A dust-coated customer journey map, a broken relationship between IT and other departments within the organisation, and a business with its entire fleet grounded by the bombing at Brussels Airport greeted Simon Lamkin’s arrival at Brussels Airlines last year. He created the temporary structures and systems that allowed the planes to shuttle customers backwards and forwards again. He blew the cobwebs from the map and applied it to the whole organisation. And he didn’t just bring the IT function to the table again, he has made it the standard-bearer of a digital campaign that has inspired the whole senior management team.

Job title

Company name
Brussels Airlines

How are you influencing the products, customer experience and services your organisation offers to its customers?
When I joined Brussels Airlines, I started asking questions about the customer experience and whether we had mapped this out. I found out to my delight that a customer journey map had indeed been developed. However, it was in a drawer, on a file server – an artefact that was never referred to. I looked through the map and asked it to be printed out so that I could refer to it – we produced a 10ft by 4ft print that was stuck to my office wall!

I then went about it with a pack of Post-It notes and Sharpie pens to make some changes, be more inclusive and make sure we had really thought things through from a true customer perspective. I ran this through with the head of customer experience, and we ran a workshop at our leadership team offsite to delve into what really happened with our product.

Customer Journey 2.0 was created. I had it printed out (slightly smaller – 6ft by 3ft) and produced one for every VP and management board member in the organisation. I wanted people to live and breathe this journey. This is now very visible in our head office. I have, however, started work on a new pack of Post-It notes…

Define the key business outcomes that you have delivered over the last 12 months and their impact on your organisation’s performance
Well, it started unlike any job induction you will ever have come across. I arrived in Brussels on 1 April, just a week after the Brussels Airport bombings on 22 March. Despite working for an airline that flies from Heathrow to Brussels, I had to head into London and go to work by Eurostar on my first day. Brussels Airlines run a hub operation out of Brussels Airport, but with the airport closed for business, its entire fleet of 50 aircraft was grounded.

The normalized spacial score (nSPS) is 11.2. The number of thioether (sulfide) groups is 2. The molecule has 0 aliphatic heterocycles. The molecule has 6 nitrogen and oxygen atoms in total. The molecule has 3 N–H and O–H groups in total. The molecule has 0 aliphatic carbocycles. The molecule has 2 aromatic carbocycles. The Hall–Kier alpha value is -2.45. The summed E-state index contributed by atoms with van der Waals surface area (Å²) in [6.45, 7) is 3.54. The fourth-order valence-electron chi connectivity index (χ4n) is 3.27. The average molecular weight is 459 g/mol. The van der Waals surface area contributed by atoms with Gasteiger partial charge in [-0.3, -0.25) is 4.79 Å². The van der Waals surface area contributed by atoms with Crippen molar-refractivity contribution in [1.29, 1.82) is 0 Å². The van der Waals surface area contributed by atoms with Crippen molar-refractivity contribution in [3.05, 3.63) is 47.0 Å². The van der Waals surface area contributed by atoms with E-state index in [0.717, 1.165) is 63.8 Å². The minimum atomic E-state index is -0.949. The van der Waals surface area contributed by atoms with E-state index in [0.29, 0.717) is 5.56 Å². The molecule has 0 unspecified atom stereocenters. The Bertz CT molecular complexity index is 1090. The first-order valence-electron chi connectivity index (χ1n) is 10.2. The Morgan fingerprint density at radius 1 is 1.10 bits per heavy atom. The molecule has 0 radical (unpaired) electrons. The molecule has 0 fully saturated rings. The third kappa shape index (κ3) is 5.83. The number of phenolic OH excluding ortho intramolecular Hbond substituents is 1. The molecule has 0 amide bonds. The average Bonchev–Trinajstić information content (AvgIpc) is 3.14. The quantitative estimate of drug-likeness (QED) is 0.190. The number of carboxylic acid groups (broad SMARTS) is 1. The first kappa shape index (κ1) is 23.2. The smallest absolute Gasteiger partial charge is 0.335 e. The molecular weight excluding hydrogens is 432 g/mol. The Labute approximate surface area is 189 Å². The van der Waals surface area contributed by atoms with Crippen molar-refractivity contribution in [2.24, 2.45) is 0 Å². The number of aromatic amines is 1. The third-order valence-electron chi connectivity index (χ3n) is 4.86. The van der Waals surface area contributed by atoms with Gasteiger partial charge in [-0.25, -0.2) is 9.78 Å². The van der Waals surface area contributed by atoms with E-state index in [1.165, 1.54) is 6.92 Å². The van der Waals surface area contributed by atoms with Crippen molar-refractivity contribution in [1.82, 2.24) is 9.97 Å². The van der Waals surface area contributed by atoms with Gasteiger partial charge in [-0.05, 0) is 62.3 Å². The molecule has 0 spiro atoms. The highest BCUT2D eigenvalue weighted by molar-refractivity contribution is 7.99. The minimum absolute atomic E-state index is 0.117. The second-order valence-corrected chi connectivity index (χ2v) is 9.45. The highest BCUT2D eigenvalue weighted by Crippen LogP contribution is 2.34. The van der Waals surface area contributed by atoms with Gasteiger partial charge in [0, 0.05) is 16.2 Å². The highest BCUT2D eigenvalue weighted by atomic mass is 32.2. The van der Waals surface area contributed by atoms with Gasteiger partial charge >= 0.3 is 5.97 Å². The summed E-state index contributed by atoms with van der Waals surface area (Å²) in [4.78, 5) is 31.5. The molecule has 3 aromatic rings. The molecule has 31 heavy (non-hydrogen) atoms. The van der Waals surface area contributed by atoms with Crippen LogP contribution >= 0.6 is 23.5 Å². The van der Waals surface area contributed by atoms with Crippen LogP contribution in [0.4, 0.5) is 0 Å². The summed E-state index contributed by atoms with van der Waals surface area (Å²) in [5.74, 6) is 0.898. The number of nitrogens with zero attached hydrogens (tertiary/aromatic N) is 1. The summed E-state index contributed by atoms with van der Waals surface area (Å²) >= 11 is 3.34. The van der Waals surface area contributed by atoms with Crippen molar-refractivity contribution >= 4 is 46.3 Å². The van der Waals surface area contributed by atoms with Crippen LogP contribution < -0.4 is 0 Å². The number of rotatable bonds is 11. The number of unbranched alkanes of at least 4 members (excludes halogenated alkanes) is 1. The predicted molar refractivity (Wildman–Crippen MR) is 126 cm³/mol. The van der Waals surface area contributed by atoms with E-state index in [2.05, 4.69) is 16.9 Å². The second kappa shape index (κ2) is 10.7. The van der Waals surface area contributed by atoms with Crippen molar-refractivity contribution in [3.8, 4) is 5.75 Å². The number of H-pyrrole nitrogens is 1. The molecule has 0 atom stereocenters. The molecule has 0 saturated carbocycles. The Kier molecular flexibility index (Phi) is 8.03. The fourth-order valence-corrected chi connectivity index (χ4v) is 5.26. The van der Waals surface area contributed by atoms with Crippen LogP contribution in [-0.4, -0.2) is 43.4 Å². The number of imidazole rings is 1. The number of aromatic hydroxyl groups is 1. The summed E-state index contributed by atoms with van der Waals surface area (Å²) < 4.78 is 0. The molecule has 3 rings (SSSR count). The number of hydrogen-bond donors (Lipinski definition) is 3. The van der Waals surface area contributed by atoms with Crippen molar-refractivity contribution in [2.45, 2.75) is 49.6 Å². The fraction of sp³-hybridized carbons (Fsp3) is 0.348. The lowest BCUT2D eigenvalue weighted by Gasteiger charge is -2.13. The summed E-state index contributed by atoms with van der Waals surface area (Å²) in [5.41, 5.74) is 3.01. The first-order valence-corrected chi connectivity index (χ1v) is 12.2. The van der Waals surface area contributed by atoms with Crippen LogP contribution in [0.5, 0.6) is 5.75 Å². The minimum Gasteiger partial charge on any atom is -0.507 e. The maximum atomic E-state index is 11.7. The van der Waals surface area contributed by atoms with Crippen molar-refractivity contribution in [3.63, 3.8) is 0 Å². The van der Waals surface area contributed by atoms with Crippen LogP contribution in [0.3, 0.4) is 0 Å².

Desired business outcome no. 1 was to help the airline to start flying again! Over the coming days and weeks, we managed to start operations in Liege and Antwerp, airports we had never flown from or to before. We then extended the breadth of the service to operate out of Frankfurt and Zurich, with the support of our partners within the Lufthansa group.

We also learned social media in those first few weeks. A social media team was created by the afternoon of 22 March and over the last six months we have made our social media hub the heart of our office. Going into 2017, we plan to create a showcase social media centre in the entrance lobby of our head office to demonstrate that customers are at the heart of what we do in going the extra smile.

As alternative entry positions were made for Brussels airport, we had to create temporary structures/systems – we set up a ‘ticket office’ inside the back of a glass-sided lorry, with some power lines from the airport and a quickly developed sales desk connected by a 4G dongle to our reservation system. That stayed in place for well over two months.

At the time of the bombing, we were in the process of planning the roll-out of a new departure control system (DCS) across all 90 airports we operate from globally. We developed the plan and focused on the smaller airports, working our way up to the bigger stations, where we knew we would have a bigger challenge.

In June we made the big and brave (or stupid) decision to roll out the DCS to Brussels Airport. Parts of the terminal had reopened and many of the staff had been trained to use the system in February and March, so we decided to proceed with the plan. It was hard work, and we pulled in a lot of support from other airlines in the early weeks, but we got through and now have a fully operational DCS that is performing very well. A major success, and a major achievement to come in under budget on a significant multimillion-euro programme of change.

Finally, I have been able to get our mobile app live. This has been on ongoing saga for two years and is a case study in why IT departments do indeed cost money – but also add value, focus and the ability to make stuff happen.

I sat with the app delivery team, which was based in our commercial department, and asked some basic questions about plans, service contracts, consistent customer journey to website, information security, etc. I didn’t like the answers I received and gave them a week to fix it. Then I gave them another week. Then I went to the chief commercial officer and told him that IT was taking full control of the app from that day forward. I installed a project manager, introduced structured testing, started talking to suppliers about service contracts, and ran a penetration test on the platform.

Four months later we have iOS and Android apps live. Neither will win any app of the year awards, but we are up and running. I know how fundamental a mobile app is to an airline, and we now have the foundation product and a partner with ambition to drive this forward going into 2017. It has been a great lesson in the simple discipline of project management.

What has been your involvement with innovation at your organisation – in particular, with products, business model and technology – over the last 12 months?